Forget everything you know about Demi Lardner. It doesn’t matter if you’ve been following along with the self-described “toddler with a tough life” since her breakout as a star of Raw Comedy, or if you’re only recently converted to Lardner’s oft-absurd and invariably entertaining approach to the medium of stand-up.

Hell, even if you don’t know anything about Lardner at all, it might be even better for you going into Look What You Made Me Do. Whatever the case, it’s an entirely clean slate as Lardner heads into her most conceptual, theatrical and ambitious show to date.

As a matter of fact, the slate has been wiped so thoroughly that Lardner herself doesn’t even feature in the show. In her place, meet Gavin, a 46-year-old stepfather who lives in deadbeat suburban nowhere with a house that just happens to have a spooky basement. Among other problems, he’s got a surveyor on the phone and a short memory – and it’s anyone’s guess how he’s gonna get himself out of his predicament.

Lardner is an endlessly captivating performer. Even in momentary lapses of character on account of some minor technical glitches, you never lose focus of the private universe that has been built up – no matter how silly, how dark or how completely off-track it goes. Although the absurdist approach takes a while to settle in for some attendees – as Lardner is clearly all too aware of, noting several times out of character how “fucked” the show is – her energy is simply too great to deny, her conviction and dedication to what she’s set up serving as more than enough to get her across the line.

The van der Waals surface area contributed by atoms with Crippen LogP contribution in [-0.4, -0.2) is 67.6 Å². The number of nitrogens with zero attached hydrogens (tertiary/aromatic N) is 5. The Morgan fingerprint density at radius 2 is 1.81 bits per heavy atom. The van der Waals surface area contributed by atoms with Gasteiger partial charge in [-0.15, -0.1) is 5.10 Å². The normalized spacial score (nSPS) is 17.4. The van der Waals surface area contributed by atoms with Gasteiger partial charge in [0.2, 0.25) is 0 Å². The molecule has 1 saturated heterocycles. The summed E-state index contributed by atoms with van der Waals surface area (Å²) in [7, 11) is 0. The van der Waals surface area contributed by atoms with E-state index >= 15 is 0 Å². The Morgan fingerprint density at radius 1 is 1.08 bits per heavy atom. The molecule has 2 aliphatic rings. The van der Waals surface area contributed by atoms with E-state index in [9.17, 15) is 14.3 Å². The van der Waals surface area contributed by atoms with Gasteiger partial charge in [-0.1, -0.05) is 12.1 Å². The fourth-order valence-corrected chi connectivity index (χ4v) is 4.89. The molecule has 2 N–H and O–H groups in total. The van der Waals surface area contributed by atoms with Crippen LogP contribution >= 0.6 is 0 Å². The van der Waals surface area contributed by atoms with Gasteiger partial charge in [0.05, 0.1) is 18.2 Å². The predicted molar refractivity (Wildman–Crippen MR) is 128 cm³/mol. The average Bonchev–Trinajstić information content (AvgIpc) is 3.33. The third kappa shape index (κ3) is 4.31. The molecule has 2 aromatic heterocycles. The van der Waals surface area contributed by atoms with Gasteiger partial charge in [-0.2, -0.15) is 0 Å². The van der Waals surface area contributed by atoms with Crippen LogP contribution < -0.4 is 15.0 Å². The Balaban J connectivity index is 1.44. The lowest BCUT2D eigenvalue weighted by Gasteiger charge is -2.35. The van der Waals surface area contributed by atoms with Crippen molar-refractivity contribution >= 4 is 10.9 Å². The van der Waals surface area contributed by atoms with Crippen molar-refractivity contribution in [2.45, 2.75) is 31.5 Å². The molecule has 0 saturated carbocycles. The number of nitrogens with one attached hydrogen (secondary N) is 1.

It’s also pertinent to note outside influences on the show – namely its director, Aunty Donna’s Mark Bonanno, and stagehand/voiceover artist/second fiddle Michelle Brasier. The former, no stranger to comedy getting a little weird, has evidently added a sense of flair to Lardner’s usual approach, while the latter often threatens to steal the show on account of her killer one-liners and an absolutely hilarious scene involving a misunderstanding of catastrophic proportions between herself and Lardner.

At the end of the day, however, Look What You Made Me Do isn’t Brasier’s show, nor Bonanno’s or even Gavin’s. It’s Lardner’s crowning achievement thus far in an already illustrious career, and it’s poised her for even greater things. Make Lardner do more – and soon, too.

Demi Lardner was reviewed at the Enmore Theatre on Saturday May 6 as part of Sydney Comedy Festival 2017.

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